Sahaviriya Steel Ind. Public Co.Ltd. v. United States
In November 2001, the U.S. Department of Commerce issued an anti-dumping duty order on certain hot-rolled carbon steel flat products from Thailand, found that the company was selling the subject merchandise at less than normal value and assigned a dumping margin of 3.86%. In 2006 the order was partially revoked, as to the company, but remained in effect with respect to other exporters and producers. Commerce received a complaint that dumping had resumed and initiated changed circumstances review (CCR), despite the company's assertion that it lacked authority to so. The Court of International Trade (CIT) dismissed the company's suit for an injunction in 2009. Commerce reinstated the order with respect to the company; CIT affirmed. The Federal Circuit affirmed, holding that Commerce reasonably interpreted and acted on its revocation and CCR authority under 19 U.S.C. 1675(b, d) as permitting conditional revocation and reconsideration.
Philos Technologies, Incorpora v. Philos & D, Incorporated, et al
Plaintiff, an Illinois corporation, filed suit for conversion against a corporation based in South Korea and individuals. Although the defendants were served, there was no formal response. The individual defendants sent a letter asserting that they had no connection to the corporation and requesting dismissal. Several months later the court entered default judgment in the amount of $2,916,332. About a year later the defendants filed appearances and a motion to vacate for lack of personal jurisdiction. The district court denied the motion. The Seventh Circuit reversed and remanded. After noting that jurisdiction can be contested in the original proceeding or in a collateral action, the court concluded that the motion was not untimely. The letter did not constitute an appearance by the individuals and the corporation was not capable of making a pro se appearance. The defendants have submitted affidavits concerning whether they had "minimum contacts" with Illinois that must be considered by the court.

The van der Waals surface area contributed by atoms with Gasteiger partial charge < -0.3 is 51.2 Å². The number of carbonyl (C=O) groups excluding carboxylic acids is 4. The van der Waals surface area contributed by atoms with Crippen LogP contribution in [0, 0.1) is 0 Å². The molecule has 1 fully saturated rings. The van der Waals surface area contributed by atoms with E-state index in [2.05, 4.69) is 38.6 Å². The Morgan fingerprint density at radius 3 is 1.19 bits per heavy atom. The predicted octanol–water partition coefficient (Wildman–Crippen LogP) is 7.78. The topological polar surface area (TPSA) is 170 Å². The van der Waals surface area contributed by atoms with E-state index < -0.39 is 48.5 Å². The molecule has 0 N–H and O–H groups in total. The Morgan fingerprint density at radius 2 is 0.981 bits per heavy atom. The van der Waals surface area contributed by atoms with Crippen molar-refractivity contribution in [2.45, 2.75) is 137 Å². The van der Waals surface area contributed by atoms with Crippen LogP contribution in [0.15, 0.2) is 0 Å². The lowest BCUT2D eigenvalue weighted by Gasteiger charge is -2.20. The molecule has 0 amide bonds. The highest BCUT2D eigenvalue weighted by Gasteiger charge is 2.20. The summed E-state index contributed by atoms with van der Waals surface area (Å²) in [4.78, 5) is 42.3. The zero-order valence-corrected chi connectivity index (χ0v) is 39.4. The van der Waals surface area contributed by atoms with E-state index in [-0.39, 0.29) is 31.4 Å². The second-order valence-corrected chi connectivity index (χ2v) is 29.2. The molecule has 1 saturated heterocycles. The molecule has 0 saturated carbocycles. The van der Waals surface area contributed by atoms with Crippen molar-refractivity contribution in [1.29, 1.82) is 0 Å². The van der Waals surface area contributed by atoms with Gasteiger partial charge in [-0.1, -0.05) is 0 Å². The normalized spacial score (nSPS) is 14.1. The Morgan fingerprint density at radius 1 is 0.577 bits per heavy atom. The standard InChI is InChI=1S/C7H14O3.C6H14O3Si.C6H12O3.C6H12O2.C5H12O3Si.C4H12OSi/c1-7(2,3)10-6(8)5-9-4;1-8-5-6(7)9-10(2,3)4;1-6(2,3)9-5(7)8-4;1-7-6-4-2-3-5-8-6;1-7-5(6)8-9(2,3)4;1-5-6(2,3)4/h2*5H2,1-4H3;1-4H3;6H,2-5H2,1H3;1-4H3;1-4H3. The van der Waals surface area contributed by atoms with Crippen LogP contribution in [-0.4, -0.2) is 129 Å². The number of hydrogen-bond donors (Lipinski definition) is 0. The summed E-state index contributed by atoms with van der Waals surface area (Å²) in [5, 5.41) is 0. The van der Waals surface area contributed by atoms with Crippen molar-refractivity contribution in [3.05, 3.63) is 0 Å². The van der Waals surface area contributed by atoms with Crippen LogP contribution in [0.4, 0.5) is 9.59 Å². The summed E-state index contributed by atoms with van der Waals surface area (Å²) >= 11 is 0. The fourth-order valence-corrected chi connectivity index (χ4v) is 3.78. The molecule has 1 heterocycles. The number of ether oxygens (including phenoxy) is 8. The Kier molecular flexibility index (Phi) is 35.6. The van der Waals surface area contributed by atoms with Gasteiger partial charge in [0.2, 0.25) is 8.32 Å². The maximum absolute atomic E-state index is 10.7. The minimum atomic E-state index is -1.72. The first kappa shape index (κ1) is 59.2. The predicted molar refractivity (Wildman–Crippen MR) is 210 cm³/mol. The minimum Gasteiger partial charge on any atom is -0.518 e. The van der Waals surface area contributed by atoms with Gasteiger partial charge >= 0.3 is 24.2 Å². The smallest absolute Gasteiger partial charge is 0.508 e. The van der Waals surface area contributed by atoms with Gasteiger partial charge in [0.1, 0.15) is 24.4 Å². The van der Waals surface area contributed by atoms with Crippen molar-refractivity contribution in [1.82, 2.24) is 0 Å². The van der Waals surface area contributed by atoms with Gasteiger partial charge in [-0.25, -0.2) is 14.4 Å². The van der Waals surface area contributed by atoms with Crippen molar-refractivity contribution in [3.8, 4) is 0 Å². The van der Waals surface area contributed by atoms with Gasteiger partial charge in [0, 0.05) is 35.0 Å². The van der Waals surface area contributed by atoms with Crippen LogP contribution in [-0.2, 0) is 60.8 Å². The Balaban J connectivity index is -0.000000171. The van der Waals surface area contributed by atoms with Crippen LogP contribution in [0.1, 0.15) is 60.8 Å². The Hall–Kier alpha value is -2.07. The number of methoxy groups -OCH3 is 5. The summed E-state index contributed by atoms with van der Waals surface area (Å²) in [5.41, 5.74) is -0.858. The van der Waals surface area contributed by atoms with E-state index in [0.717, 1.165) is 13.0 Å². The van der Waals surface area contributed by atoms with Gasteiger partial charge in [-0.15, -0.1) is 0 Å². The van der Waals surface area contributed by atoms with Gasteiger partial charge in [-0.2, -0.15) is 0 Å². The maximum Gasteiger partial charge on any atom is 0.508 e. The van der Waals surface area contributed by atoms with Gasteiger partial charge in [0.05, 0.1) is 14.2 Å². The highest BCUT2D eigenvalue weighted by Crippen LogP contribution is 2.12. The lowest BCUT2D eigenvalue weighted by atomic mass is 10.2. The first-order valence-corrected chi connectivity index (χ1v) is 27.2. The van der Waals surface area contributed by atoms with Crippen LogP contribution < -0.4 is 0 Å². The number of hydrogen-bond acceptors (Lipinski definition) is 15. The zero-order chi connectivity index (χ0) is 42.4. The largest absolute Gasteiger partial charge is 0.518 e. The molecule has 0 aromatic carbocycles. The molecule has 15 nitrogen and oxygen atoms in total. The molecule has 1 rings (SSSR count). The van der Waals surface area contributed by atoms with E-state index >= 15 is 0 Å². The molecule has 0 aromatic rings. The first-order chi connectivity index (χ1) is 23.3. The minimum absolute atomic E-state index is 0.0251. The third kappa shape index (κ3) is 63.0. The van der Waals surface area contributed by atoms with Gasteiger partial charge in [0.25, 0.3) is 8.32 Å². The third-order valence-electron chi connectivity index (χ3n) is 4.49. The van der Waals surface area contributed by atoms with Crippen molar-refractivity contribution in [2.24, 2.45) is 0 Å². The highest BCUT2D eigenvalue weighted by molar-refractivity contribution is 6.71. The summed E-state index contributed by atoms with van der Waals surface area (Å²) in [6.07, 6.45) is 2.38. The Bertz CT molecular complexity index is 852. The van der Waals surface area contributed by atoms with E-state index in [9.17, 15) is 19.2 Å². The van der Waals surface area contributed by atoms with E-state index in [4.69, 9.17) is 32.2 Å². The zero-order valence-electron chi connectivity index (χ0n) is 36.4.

Canadian Wheat Bd. v. United States
In 2003 the Department of Commerce, responding to a petition by the domestic wheat industry, found that Canadian wheat had been sold in the United States at less than fair value and issued an anti-dumping order. A North American Free Trade Agreement (NAFTA) binational panel remanded and Commerce found that the dumping had not materially injured the domestic industry. The NAFTA panel affirmed. Revocation of the anti-dumping order stated ârevocation does not affect the liquidation of entries made prior to January 2, 2006â and instructed Customs to liquidate earlier entries at the rate in effect at the time of entry. The Trade Court granted an injunction against liquidation of those duties and held that the Canadian Wheat Board was entitled to return of deposited unliquidated anti-dumping duties. The Federal Circuit affirmed, first holding that the Trade Court had jurisdiction under 28 U.S.C. 1581. The case did not involve unauthorized review of a NAFTA panel decision, but Commerce's implementation of the decision. Characterizing the decision to not return anti-dumping duties as "bizarre and unfair," the court stated that retaining the duties cannot be valid if the underlying order is invalid. Return of the duties does not constitute a retroactive remedy.